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"You Ain't Seen Nothing Yet"
Bachman-Turner Overdrive
Mercury 73622
Nov. 1974
Billboard: #1    MIDI Icon Lyrics Icon Videos Icon

Bachman-Turner Overdriveou Ain't Seen Nothing Yet" was a song intended for an audience of one. Songwriter Randy Bachman never wanted the public to hear the song he had composed especially for his brother Gary, the first manager of Bachman-Turner Overdrive. "He stuttered," Randy explains. "He had a speech impediment. We thought, just for fun... we'd take this song and I'd stutter and we'd send it to him. He'll have the only copy in the world of this song by BTO."

The tune began as an instrumental track inspired by the rhythm guitar of Dave Mason ("Only You Know and I Know"). BTO had already made the Hot 100 with two hits in 1974, "Let It Ride" (number 23 in April) and "Takin' Care of Business" (number 12 in August). They were in Seattle, Washington, recording their third album and had eight songs prepared. "But we had this ninth song," says Randy. "It was basically just an instrumental and I was fooling around... I wrote the lyrics, out of the blue, and stuttered them through."

Not Fragile
Released in August of 1974, Bachman-Turner Overdrive's third album Not Fragile was, like its first single "You Ain't Seen Nothing Yet," number 1 in America for 1 week. The album stayed on the Billboard Hot 200 for 50 weeks and was certified gold by the R.I.A.A. on Aug. 23, 1974.
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When the album was completed, Charlie Fach of Mercury Records flew to Seatlle to hear the finished product. After listening to the eight songs BTO recorded for the album, Fach complained that he "didn't hear that magic thing." "What's magic?" Randy parried. "It's magic when it gets airplay and people buy it. You can't plan magic." Fach asked if the band had anything else. Randy replied, "We have this one song, but it's a joke. I'm laughing at the end. I sang it on the first take. It's sharp, it's flat, I'm stuttering to do this thing for my brother." Fach asked Randy to play the song. "We did. Charlie smiled and said, 'That's the track. It's got a brightness to it. It kind of floats a foot higher than the other songs when you listen to it.'"

Randy agreed to include it on the album, but only if he could re-record the vocal. He went into the studio the next day. "I tried to sing it, but I sounded like Frank Sinatra. It didn't fit." Fach told him to leave it the way it was, stuttering and all. When Not Fragile was released, radio stations jumped on "You Ain't Seen Nothing Yet" right away. "I started to hear it getting played and I was embarrassed. I'd turn the radio down. My wife would say to me, 'Look, at last, they're playing a song of yours like mad.'"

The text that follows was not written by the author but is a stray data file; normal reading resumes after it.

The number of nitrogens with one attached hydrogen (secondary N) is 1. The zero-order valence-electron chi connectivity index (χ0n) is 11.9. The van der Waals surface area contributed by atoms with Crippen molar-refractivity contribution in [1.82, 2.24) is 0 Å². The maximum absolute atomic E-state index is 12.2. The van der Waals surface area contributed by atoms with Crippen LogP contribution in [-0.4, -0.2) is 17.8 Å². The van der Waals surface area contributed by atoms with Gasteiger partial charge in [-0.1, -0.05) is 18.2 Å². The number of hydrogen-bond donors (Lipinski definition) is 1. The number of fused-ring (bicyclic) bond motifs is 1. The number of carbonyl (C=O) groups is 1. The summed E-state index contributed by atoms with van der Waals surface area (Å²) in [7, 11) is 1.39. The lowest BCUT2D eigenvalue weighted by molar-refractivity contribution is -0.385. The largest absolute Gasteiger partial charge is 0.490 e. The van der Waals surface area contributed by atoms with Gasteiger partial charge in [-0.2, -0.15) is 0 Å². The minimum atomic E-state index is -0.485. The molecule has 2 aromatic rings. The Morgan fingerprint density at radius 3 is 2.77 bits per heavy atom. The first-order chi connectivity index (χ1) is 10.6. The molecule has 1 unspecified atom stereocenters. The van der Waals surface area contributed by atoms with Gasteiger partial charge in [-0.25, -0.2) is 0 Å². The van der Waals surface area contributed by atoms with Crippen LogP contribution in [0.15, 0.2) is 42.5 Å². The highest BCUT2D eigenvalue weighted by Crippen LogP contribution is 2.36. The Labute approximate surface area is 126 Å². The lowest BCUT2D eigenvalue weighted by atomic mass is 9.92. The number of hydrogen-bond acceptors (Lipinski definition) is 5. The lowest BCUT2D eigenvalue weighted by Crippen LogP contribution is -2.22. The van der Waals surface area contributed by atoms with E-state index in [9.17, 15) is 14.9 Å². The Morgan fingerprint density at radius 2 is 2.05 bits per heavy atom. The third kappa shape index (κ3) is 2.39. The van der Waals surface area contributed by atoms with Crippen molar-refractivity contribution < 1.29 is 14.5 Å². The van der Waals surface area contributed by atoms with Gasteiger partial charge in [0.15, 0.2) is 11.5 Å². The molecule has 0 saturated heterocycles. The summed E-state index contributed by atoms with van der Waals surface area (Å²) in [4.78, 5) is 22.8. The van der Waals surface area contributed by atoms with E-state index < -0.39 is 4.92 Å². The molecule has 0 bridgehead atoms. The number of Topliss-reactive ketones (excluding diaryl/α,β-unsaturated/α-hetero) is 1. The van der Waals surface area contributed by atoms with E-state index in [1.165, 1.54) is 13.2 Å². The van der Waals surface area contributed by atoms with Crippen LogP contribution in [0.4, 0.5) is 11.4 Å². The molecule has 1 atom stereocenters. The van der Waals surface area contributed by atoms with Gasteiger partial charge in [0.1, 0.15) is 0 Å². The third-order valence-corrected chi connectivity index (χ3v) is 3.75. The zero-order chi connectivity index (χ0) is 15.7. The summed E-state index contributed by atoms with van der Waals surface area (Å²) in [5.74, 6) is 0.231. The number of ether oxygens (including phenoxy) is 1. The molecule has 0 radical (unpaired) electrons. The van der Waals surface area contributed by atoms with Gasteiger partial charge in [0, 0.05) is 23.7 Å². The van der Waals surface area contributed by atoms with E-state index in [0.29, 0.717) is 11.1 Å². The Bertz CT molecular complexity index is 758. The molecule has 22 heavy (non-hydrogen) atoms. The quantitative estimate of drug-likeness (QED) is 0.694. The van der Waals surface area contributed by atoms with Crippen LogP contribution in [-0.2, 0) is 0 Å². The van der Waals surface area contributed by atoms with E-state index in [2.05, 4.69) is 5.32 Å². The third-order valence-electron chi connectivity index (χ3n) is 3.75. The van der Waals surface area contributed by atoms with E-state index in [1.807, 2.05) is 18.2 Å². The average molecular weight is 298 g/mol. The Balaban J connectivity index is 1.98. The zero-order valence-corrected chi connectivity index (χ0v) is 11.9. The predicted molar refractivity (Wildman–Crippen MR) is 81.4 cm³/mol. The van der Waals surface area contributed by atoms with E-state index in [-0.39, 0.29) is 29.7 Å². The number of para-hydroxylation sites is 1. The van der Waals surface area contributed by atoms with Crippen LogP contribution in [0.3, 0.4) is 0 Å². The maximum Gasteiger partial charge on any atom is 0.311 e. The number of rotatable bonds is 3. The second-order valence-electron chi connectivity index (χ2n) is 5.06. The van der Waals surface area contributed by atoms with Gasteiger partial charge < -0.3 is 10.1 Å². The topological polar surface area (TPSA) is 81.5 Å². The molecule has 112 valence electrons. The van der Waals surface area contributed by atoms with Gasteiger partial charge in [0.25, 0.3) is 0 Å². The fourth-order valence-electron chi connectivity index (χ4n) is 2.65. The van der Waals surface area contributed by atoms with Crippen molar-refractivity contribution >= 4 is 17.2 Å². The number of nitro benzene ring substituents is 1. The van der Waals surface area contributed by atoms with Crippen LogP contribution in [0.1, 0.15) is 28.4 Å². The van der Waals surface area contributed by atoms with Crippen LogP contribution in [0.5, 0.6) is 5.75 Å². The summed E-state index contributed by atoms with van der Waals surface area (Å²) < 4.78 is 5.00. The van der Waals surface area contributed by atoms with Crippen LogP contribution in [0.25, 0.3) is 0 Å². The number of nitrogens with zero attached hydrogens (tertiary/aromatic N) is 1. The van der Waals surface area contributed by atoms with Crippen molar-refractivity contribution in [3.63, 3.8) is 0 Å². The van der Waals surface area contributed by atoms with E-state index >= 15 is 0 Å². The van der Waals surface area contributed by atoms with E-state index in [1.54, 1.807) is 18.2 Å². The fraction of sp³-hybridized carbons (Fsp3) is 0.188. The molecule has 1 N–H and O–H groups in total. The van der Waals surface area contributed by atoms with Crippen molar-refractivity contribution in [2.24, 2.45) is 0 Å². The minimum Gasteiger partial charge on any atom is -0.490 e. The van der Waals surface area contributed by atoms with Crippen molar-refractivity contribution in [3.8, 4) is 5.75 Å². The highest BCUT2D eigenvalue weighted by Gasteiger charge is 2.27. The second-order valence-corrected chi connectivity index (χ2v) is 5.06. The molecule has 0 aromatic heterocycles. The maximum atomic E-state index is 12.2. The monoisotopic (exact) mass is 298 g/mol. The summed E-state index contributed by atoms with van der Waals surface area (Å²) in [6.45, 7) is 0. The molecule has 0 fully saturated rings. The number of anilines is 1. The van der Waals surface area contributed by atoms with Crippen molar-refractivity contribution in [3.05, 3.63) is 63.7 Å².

Fach kept calling with airplay reports, urging Bachman to permit the track to be released as a single. "And I refused for three weeks... I was producer, so I had final say on what went out. I woke up one day and asked myself, 'Why am I stopping this? Some of my favorite records are really dumb things like 'Louie, Louie'... so I said to Charlie, 'O.K., release it. I bet it does nothing.'"

"You Ain't Seen Nothing Yet" debuted at number 65 on September 21, 1974, and moved to the top of the Hot 100 seven weeks later. It was the first and only chart-topper for BTO, but Randy Bachman had been to the summit before as part of the Canadian group Guess Who. Bachman, a convert to Mormonism, left that group after 11 years when he realized, "After the final encore, I just didn't want to be with these guys." Wanting more control over his career, he took a year off and wrote some songs. "But I got restless right away. I'd just jam with any band that came into town." He struck out in a country and western direction with a group called Brave Belt that included former Guess Who member Chad Allen and Randy's younger brother Robbie. Allen was replaced by another Bachman brother, Tim, and bass guitarist Fred Turner. Bachman-Turner Overdrive was born, named after the trade magazine of the trucking industry, Overdrive.

The father of eight children, Randy went on the road again with Bachman-Turner Overdrive in 1984. Looking back on "You Ain't Seen Nothing Yet," he reflects, "When it was all over, to realize that I could have a million-seller and a number one record without sitting down with mental giants like Paul McCartney and... saying 'Let's write a number one song,' -- you really can't. The magic is out of your hands."

- Fred Bronson, The Billboard Book of Number One Hits, Billboard, 1988.

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